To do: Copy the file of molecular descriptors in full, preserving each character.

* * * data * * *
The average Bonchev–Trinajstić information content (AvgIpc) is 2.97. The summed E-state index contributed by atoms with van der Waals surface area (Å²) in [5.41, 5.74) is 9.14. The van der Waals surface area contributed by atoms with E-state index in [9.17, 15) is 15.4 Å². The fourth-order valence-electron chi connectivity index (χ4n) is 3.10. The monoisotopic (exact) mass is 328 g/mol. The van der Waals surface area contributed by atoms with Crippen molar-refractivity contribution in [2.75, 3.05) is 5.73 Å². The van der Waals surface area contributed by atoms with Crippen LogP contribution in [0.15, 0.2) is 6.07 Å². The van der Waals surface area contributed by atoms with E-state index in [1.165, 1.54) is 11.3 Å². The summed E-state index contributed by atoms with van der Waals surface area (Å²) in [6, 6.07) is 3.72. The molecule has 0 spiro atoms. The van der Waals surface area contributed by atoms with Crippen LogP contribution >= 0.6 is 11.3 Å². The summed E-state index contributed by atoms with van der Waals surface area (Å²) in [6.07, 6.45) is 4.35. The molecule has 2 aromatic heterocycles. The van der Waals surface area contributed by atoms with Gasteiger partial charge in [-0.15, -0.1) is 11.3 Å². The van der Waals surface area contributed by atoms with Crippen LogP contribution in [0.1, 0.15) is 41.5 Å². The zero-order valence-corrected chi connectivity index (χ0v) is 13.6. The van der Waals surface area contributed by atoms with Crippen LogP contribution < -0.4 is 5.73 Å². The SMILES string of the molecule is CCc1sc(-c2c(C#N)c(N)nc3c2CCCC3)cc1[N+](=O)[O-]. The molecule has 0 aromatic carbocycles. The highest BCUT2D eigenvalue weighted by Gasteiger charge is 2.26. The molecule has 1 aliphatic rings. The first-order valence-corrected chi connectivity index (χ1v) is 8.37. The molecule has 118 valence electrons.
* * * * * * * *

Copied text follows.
The average Bonchev–Trinajstić information content (AvgIpc) is 2.97. The summed E-state index contributed by atoms with van der Waals surface area (Å²) in [5.41, 5.74) is 9.14. The van der Waals surface area contributed by atoms with E-state index in [9.17, 15) is 15.4 Å². The fourth-order valence-electron chi connectivity index (χ4n) is 3.10. The monoisotopic (exact) mass is 328 g/mol. The van der Waals surface area contributed by atoms with Crippen molar-refractivity contribution in [2.75, 3.05) is 5.73 Å². The van der Waals surface area contributed by atoms with Crippen LogP contribution in [0.15, 0.2) is 6.07 Å². The van der Waals surface area contributed by atoms with E-state index in [1.165, 1.54) is 11.3 Å². The summed E-state index contributed by atoms with van der Waals surface area (Å²) in [6, 6.07) is 3.72. The molecule has 0 spiro atoms. The van der Waals surface area contributed by atoms with Crippen LogP contribution >= 0.6 is 11.3 Å². The summed E-state index contributed by atoms with van der Waals surface area (Å²) in [6.07, 6.45) is 4.35. The molecule has 2 aromatic heterocycles. The van der Waals surface area contributed by atoms with Gasteiger partial charge in [-0.15, -0.1) is 11.3 Å². The van der Waals surface area contributed by atoms with Crippen LogP contribution in [0.1, 0.15) is 41.5 Å². The zero-order valence-corrected chi connectivity index (χ0v) is 13.6. The van der Waals surface area contributed by atoms with Crippen LogP contribution < -0.4 is 5.73 Å². The SMILES string of the molecule is CCc1sc(-c2c(C#N)c(N)nc3c2CCCC3)cc1[N+](=O)[O-]. The molecule has 0 aromatic carbocycles. The highest BCUT2D eigenvalue weighted by Gasteiger charge is 2.26. The molecule has 1 aliphatic rings. The first-order valence-corrected chi connectivity index (χ1v) is 8.37. The molecule has 118 valence electrons.